CTSI issues warning about e-bike and e-scooter battery fires
Trading Standards urges public and retailers to avoid non-compliant devices following dramatic surge in house fires.
The Chartered Trading Standards Institute (CTSI) is warning consumers and businesses about the risks posed by non-compliant e-scooter and e-bike lithium-ion batteries in light of an alarming spate of household fires attributed to the devices.
The number of fires caused by lithium-ion e-scooter and e-bike batteries in the UK has surged almost 150% over the past year*. In London alone, firefighters attended 88 fires caused by e-bikes in 2022 – an increase of 80% on the 49 responded to in 2021.
CTSI is urging businesses importing and selling e-scooters, e-bikes and conversion kits to ensure that the products fully comply with product safety laws. The Institute is also warning consumers to only purchase devices from reputable retailers and to check that they display a valid UKCA or CE mark.
Christine Heemskerk, CTSI Lead Officer for Product Safety, said: “Don't buy online unless you're really certain where a product is coming from. You also need to be very sure that you're using the right charger for the right battery. There should be a charger supplied with the device you’ve purchased.”
Alonso Ercilla, Trading Standards Manager at the London Borough of Islington, said: “For importers and retailers, getting this wrong could cost you an absolute fortune. Trading Standards can seize non-compliant devices and gain a forfeiture order so that we can safely dispose of them. We advise anyone selling these devices to get them tested to make sure they comply with product safety laws. When things go wrong, there are consequences. Businesses can be prosecuted and the public can be exposed to great risk of harm.”
Many of the fires have been attributed to e-bike conversion kits which can be used to convert a standard push bike into an electric bike.
London Fire Brigade Assistant Commissioner for Fire Safety, Charlie Pugsley, said: “There is a significant risk posed by the e-bikes which have been converted and we are predominantly seeing fires in ones which have been purchased from online marketplaces and batteries which have been sourced on the internet, which may not meet the correct safety standards.
“When these batteries and chargers fail, they do so with ferocity and because the fires develop so rapidly the situation can quickly become incredibly serious. These items are often stored in communal areas and corridors and can block people’s only means of escape.”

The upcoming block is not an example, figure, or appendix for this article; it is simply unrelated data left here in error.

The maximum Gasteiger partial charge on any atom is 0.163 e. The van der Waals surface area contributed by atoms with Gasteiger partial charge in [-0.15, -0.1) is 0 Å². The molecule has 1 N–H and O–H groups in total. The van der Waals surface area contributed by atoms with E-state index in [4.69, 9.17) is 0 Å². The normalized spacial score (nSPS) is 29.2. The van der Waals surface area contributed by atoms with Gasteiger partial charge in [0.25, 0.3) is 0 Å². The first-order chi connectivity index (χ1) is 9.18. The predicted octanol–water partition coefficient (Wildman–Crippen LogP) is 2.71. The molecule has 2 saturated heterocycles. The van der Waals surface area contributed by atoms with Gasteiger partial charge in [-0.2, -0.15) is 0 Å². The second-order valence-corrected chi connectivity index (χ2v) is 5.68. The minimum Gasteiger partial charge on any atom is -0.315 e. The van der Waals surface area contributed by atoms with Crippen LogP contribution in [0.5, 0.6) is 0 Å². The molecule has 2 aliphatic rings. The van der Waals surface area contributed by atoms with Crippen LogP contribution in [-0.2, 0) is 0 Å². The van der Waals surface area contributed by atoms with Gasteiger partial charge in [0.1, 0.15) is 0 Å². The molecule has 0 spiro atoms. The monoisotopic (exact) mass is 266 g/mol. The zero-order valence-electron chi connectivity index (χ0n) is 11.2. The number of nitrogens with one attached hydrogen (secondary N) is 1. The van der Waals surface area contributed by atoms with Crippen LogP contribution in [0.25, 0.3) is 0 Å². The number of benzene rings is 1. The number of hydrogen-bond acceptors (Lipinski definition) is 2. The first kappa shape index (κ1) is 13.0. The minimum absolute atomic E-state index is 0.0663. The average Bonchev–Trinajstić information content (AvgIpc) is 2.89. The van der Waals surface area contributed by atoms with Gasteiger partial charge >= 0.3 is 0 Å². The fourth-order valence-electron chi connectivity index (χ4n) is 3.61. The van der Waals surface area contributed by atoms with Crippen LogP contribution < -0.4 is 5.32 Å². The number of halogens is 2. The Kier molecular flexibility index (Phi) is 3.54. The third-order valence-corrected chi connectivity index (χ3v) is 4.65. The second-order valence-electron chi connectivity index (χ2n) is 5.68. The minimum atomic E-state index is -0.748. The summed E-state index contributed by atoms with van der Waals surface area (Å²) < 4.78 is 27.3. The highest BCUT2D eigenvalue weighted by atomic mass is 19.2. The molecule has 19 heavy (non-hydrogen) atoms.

London’s Walking and Cycling Commissioner, Will Norman, said: “All privately owned e-scooters remain illegal in public places and on the road in London, but they are not illegal to purchase. It is vital that customers understand the potential consequences of riding e-scooters and those who do purchase the vehicles must be clear on how to charge them and their batteries safely. E-bike owners must also be aware of the fire safety risks which come with using converted e-bikes from unverified suppliers.
“The Mayor and I are determined to build a safer London for all. That is why I recently wrote to retailers with the Met Police imploring them to display information prominently in store and online to make customers aware that private e-scooters are illegal on public roads and to make it clear to customers that do purchase them how to charge vehicles and batteries safely.”
CTSI is urging the public to:
• Only purchase e-bikes, e-scooters, chargers and batteries from reputable retailers.
• Never buy counterfeit batteries or chargers, and ensure that any device you use displays a valid UKCA or CE mark.
• Check that separate components, such as batteries and chargers, are compatible with one another.
• Register your product with the manufacturer to validate any warranties on components including batteries. Registering makes it easier for manufacturers to contact you in the event of safety or recall information.
• Check any products you have bought are not subject to a product recall. You can do this by checking Electrical Safety First’s website or the government website.